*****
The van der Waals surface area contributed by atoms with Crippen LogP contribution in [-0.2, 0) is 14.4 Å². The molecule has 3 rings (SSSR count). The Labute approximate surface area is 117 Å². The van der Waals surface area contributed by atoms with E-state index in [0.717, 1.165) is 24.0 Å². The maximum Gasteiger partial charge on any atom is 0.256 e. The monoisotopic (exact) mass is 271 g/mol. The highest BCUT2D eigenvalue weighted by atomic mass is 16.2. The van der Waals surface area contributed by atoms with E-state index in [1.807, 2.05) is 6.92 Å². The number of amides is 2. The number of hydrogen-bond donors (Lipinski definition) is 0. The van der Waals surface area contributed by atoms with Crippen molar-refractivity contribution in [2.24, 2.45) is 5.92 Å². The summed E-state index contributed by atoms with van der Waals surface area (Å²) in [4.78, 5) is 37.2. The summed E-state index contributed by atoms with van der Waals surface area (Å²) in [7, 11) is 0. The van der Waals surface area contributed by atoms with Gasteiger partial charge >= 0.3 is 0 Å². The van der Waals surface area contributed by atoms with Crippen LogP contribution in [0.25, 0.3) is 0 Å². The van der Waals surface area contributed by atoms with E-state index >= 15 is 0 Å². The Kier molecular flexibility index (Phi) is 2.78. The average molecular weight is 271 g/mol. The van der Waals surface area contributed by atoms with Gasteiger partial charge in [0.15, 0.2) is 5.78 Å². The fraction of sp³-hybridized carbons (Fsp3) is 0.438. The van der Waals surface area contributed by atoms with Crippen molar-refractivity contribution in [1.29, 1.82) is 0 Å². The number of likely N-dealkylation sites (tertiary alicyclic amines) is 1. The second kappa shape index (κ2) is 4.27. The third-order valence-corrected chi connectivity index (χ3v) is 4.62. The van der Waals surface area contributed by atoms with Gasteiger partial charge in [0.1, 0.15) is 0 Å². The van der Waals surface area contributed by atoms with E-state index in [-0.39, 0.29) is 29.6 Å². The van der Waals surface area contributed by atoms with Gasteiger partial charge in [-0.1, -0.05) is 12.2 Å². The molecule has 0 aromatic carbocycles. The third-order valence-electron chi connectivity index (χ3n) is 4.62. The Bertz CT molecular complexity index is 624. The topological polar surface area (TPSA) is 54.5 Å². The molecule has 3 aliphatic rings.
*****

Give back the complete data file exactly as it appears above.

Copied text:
The van der Waals surface area contributed by atoms with Crippen LogP contribution in [-0.2, 0) is 14.4 Å². The molecule has 3 rings (SSSR count). The Labute approximate surface area is 117 Å². The van der Waals surface area contributed by atoms with E-state index in [0.717, 1.165) is 24.0 Å². The maximum Gasteiger partial charge on any atom is 0.256 e. The monoisotopic (exact) mass is 271 g/mol. The highest BCUT2D eigenvalue weighted by atomic mass is 16.2. The van der Waals surface area contributed by atoms with E-state index in [1.807, 2.05) is 6.92 Å². The number of amides is 2. The number of hydrogen-bond donors (Lipinski definition) is 0. The van der Waals surface area contributed by atoms with Crippen molar-refractivity contribution in [2.24, 2.45) is 5.92 Å². The summed E-state index contributed by atoms with van der Waals surface area (Å²) in [4.78, 5) is 37.2. The summed E-state index contributed by atoms with van der Waals surface area (Å²) in [7, 11) is 0. The van der Waals surface area contributed by atoms with Gasteiger partial charge >= 0.3 is 0 Å². The van der Waals surface area contributed by atoms with Crippen LogP contribution in [0.25, 0.3) is 0 Å². The van der Waals surface area contributed by atoms with E-state index >= 15 is 0 Å². The Kier molecular flexibility index (Phi) is 2.78. The average molecular weight is 271 g/mol. The van der Waals surface area contributed by atoms with Gasteiger partial charge in [0.15, 0.2) is 5.78 Å². The fraction of sp³-hybridized carbons (Fsp3) is 0.438. The van der Waals surface area contributed by atoms with Crippen molar-refractivity contribution in [1.29, 1.82) is 0 Å². The number of likely N-dealkylation sites (tertiary alicyclic amines) is 1. The second kappa shape index (κ2) is 4.27. The third-order valence-corrected chi connectivity index (χ3v) is 4.62. The van der Waals surface area contributed by atoms with Gasteiger partial charge in [0.1, 0.15) is 0 Å². The van der Waals surface area contributed by atoms with E-state index in [-0.39, 0.29) is 29.6 Å². The van der Waals surface area contributed by atoms with Gasteiger partial charge in [-0.1, -0.05) is 12.2 Å². The molecule has 0 aromatic carbocycles. The third-order valence-electron chi connectivity index (χ3n) is 4.62. The Bertz CT molecular complexity index is 624. The topological polar surface area (TPSA) is 54.5 Å². The molecule has 3 aliphatic rings.